Ibid., at 158.
As Craig explains: "At chronon 1, A1 and B1 are aligned, then at chronon 2, A3 and B1 are aligned. But this seems crazy because it implies that there never was any event of the alignment of A2 with B1. But in order to move from being aligned with A1 to being aligned with A3, B1 must have passed A2 at some time. If we say that such an alignment did occur, it must have occurred in between chronons, which is impossible. Therefore, we have no choice but to say reality jumped discontinuously from one state to another. If we can find some way of avoiding this sort of weirdness, it would surely be preferable to do so!" Time and Eternity, at 158-159.
 Ibid., at 247 n. 108.
 Ibid., at 247.
 Time and Eternity, at 160.
 Ibid. As Tom Masterson has pointed out to me: the existence of an ITS-FD entails that there is no smallest possible temporal interval in the series; whereas the existence of an ITS-ID entails that there is a smallest possible temporal interval.
 What about the Special Theory of Relativity? It is exceptionally noteworthy that there are some theistic and nontheistic philosophers who, although disagreeing in detail, accept the reality of absolute simultaneity. Compare the exposition of their views on this subject by such theistic philosophers as Craig [Time and the Metaphysics of Relativity (Boston: Kluwer Academic Publishers, 2001)] and Richard Swinburne [Space and Time (Macmillan, 2d ed. 1981): 181-202] with those of nontheistic philosophers such as Quentin Smith ["Absolute Simultaneity and the Infinity of Time" ed. Robin Le Poidevin, Questions of Time and Tense (Oxford: Oxford University Press, 2001), at 135-183] and Michael Tooley [Time, Tense & Causation (Oxford: Clarendon Press, 1997), at 335-371]. As Swinburne succinctly puts it: "the [special and general] Theories of Relativity are perfectly compatible with the view that there are truths about which events are 'absolutely simultaneous' with which (i.e., that there is a unique frame of reference in which measurements of simultaneity are correct)—the so-called 'relativity of simultaneity' being a limit on our knowledge of simultaneity (our ability to discover that true frame), not a limit on its existence." The Christian God (Oxford: Oxford University Press, 1994), at 75 n. 4. Quentin Smith explains: "The observational data require us to accept the hypotheses that the laws of electrodynamics (and mechanics) appear to hold (with same form) relative to every inertial frame, and light appears to have a constant velocity c, independent of the state of motion of the emitting body, relative to every inertial frame." "Absolute Singularity," at 146.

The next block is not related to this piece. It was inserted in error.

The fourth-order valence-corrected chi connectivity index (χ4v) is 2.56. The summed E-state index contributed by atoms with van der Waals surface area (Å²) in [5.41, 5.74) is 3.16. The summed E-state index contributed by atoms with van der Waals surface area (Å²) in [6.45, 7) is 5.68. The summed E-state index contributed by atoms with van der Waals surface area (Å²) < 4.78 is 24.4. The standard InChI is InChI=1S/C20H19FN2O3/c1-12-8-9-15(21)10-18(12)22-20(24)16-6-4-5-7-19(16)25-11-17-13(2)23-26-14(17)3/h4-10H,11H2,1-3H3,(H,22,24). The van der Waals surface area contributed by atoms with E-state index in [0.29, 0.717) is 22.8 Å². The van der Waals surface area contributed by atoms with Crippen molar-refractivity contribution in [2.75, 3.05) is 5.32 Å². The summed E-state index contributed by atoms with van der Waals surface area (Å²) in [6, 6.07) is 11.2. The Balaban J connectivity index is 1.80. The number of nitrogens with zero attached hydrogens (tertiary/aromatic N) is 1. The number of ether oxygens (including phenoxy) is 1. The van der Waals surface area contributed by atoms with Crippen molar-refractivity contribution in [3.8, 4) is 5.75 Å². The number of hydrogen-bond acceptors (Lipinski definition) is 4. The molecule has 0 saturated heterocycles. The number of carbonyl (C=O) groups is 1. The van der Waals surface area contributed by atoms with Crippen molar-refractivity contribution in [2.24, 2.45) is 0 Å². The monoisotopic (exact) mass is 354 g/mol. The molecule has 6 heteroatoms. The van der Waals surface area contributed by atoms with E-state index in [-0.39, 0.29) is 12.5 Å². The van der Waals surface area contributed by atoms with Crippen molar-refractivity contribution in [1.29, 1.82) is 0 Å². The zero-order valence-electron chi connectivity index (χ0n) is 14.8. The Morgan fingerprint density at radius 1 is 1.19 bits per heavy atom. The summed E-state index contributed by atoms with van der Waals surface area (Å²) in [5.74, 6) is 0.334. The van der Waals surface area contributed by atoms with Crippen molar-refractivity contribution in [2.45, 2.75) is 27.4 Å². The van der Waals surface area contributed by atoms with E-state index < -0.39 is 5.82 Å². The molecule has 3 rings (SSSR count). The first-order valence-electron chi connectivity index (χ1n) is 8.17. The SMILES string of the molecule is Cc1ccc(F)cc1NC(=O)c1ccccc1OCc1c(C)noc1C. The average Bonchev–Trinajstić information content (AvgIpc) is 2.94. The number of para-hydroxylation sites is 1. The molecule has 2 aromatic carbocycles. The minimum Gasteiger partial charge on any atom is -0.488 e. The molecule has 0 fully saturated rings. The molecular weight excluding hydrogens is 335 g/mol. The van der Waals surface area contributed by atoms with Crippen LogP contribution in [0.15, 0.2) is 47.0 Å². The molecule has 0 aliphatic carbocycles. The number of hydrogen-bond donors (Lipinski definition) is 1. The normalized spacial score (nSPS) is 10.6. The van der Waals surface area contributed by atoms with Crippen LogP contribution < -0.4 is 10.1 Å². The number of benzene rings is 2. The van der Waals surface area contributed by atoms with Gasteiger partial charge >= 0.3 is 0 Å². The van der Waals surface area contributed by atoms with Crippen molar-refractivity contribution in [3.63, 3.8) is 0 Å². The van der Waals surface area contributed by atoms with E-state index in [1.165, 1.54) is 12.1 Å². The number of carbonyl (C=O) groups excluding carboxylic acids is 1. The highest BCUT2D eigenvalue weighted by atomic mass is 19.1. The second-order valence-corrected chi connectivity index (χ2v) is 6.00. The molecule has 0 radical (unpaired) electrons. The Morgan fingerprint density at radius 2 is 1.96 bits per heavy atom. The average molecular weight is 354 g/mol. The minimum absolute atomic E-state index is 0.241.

Craig, Time and the Metaphysics of Relativity, at 170. During his opening speech in "The Craig-Smith Debate: Does God Exist?," Smith confirmed that he agrees "with [Craig] and some philosophers and physicists that Einstein's relative time merely describes how time appears to us and that time in reality consists in successive states of absolutely simultaneous events."
 Craig, God, Time and Eternity, at 216. As Craig explains: "The existence of a unique fundamental reference frame also has important implications for our interpretation of SR as well. For the existence of a fundamental reference frame for light propagation implies that the speed of light is isotropic only with respect to observers which are stationary relative to the fundamental frame (the observers). With reference to an observer which is moving with a velocity v relative to the fundamental frame, light will approach such an observer with the speed of c + v in the line of v and overtake it with a speed of c - v in the line of v. These departures from c will not, however, be detectable to such observers due to length contraction and time dilation. Length contraction results from the endeavor of a moving system of particles to maintain its internal equilibrium. Time dilation follows as a result of the anisotropy of the velocity of light and length contraction. Einstein's Light postulate is now seen to concern the measurement of light's velocity in various inertial frames, and the relativity of simultaneity which results from his synchronization procedure becomes intelligible in view of observers who are in motion relative to the fundamental frames regarding their inertial systems as being at rest for the purpose of clock synchronization." Time and the Metaphysics of Relativity, at 218-219.
 God, Time, and Eternity, at 18.